Things That Helped (Jessica Friedmann, Scribe)
Canberra-based writer Jessica Friedmann makes an impressive debut with her essay collection Things That Helped. Having lived with depression her entire life, Friedmann has learnt to find comfort in cherished ‘things’. Each essay focusses on a different thing that has helped, such as a ballet film, a song and a painting. Parallels can be drawn with Ruth Quibell’s essay collection The Promise of Things, which also wove memoir and critical theory into her history of ‘things’. Quibell’s book, however, stopped short of revealing too much about her psychological state while Friedmann is deeply intimate with her reader. In Friedmann’s essays, the personal is very much political. Friedmann views the world through a lens of intersectionality, and she has a sharp eye for how gender, race and class shapes the family unit. She cleverly weaves eco-feminist and psychoanalytic theory into her memoir without alienating readers who are unfamiliar with these fields. Her language is deeply visceral, and therefore hugely affecting, when describing the feeling of pregnancy, motherhood and mental illness. Like Fiona Wright in her memoir about hunger, Small Acts of Disappearance, Friedmann doesn’t offer a conventional recovery narrative, but by experimenting with language and melding personal story and theory, Friedmann’s book makes readers feel and think.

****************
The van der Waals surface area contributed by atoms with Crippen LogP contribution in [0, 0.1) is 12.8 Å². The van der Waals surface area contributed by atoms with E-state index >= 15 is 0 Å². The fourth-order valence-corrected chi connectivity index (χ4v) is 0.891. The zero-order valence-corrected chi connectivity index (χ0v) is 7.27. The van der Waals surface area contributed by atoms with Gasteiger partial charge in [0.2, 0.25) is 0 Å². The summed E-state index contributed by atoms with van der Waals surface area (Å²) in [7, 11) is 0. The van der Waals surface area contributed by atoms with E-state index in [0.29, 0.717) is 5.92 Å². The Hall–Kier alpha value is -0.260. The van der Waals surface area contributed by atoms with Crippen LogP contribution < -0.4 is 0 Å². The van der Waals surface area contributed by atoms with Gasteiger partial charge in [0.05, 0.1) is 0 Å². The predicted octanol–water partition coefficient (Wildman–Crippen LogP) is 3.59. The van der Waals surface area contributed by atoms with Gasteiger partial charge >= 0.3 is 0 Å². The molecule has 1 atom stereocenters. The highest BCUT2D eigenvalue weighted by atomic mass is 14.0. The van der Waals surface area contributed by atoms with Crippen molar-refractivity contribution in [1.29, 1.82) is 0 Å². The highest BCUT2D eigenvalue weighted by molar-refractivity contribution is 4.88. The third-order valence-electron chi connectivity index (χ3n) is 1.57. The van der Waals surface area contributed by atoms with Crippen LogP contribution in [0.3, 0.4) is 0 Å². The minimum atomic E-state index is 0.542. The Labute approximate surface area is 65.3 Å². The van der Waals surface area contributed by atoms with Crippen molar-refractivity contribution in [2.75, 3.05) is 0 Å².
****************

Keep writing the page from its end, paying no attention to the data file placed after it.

Emily Laidlaw is a writer and editor